Google Supreme Court ruling: ‘The potential onslaught of mass class actions in a data protection context has been held at bay’

Today, the UK’s Supreme Court has rejected a claim that sought to gain billions in damages from Google LLC over alleged illegal tracking of over four million iPhone users between 2011 and 2012.

The Supreme Court unanimously ruled in Google’s favour in a landmark case.

The case was brought by Richard Lloyd, a former Director at Which?. The accusation alleged that Google cookies collected data on health, ethnicity, sexuality and financial circumstances through Apple’s Safari web browser, despite users not choosing to have their data tracked in their privacy setting.

The potential fine for the global tech firm would have been one of the largest in history.

Following the ruling, Lloyd commented: “We are bitterly disappointed that the Supreme Court has failed to do enough to protect the public from Google and other big tech firms who break the law. Although the court once gain recognised that our action is the only practical way that millions of British people can get access to fair redress, they’ve slammed the door shut on this case by ruling that everyone affected must go to court individually.”

Impact on free speech

This case is an important one for several reasons – one of which being that the outcome has implications for the ability of individuals to use data protection claims to get around protections for free speech.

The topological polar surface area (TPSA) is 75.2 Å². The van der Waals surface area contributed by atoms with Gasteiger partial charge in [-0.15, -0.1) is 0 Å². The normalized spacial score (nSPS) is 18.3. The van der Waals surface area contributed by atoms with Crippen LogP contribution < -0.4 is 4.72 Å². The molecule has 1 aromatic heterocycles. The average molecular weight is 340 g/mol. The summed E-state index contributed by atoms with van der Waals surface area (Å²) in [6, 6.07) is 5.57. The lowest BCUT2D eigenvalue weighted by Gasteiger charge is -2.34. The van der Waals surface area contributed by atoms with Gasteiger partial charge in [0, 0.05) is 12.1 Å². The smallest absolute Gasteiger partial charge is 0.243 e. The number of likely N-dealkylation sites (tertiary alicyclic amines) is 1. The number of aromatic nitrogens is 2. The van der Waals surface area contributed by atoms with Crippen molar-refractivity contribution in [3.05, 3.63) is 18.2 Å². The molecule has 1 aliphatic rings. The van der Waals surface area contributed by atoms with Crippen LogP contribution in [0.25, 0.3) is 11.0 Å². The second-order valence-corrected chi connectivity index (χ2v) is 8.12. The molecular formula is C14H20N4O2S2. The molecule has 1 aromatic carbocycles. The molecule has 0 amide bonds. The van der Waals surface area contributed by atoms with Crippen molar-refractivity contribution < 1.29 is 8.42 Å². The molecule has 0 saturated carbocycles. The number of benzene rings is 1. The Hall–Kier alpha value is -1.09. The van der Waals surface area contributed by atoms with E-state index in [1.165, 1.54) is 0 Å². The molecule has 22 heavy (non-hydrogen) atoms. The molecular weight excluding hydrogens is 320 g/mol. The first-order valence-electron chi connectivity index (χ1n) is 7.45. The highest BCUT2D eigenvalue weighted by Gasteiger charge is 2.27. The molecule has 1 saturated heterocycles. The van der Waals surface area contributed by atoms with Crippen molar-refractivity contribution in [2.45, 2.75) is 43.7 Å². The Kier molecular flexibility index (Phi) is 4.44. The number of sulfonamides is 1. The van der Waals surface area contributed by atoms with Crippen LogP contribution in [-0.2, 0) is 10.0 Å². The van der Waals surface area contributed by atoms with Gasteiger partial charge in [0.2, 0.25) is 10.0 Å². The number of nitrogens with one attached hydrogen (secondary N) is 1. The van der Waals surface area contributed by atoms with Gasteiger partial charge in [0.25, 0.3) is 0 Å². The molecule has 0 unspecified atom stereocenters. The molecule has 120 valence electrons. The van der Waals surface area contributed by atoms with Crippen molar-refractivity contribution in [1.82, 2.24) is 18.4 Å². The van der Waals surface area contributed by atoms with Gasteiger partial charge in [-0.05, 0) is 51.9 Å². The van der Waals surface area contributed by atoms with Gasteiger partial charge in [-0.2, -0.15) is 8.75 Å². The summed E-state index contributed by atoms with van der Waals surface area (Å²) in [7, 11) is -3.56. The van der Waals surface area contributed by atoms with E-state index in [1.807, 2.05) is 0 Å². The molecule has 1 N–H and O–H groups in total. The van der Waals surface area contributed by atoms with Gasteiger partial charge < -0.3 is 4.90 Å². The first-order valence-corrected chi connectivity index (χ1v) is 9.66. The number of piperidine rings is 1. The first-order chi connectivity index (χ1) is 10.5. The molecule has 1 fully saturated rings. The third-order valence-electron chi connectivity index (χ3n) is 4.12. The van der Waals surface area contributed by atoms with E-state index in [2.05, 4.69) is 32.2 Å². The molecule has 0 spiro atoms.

Christina Henry, a Senior Associate in the litigation practice at media, technology and IP law firm Wiggin LLP said: “The Supreme Court has today clarified that compensation for a contravention of data protection law (albeit pre-GDPR) in and of itself cannot be awarded. There must be damage (of some sort), which needs to be assessed and proved on an individual level. For businesses this is good news: the potential onslaught of mass class actions in a data protection context has been held at bay.”

The Supreme Court has unanimously ruled in Google’s favour in a landmark case today. Had the judgment gone the other way, it would have had a significant impact on the volume and nature of litigation in the data privacy sector.

Commenting on the judgment, Gareth Oldale, head of data privacy and cybersecurity at UK law firm TLT, said: “Any organisations processing large volumes of personal data would have had a lot riding on this decision, as the theoretical value of damages awards for data protection representative actions is enormous and could even run into the billions for larger claims. The decision to allow the appeal will likely prompt those that have already filed large data protection class actions against businesses in the tech, financial services, retail, and hospitality sectors to reconsider their position and strategy. It does not mean that claims will disappear overnight, but this judgment does present a significant barrier to large groups of individuals bringing consolidated claims against a common controller.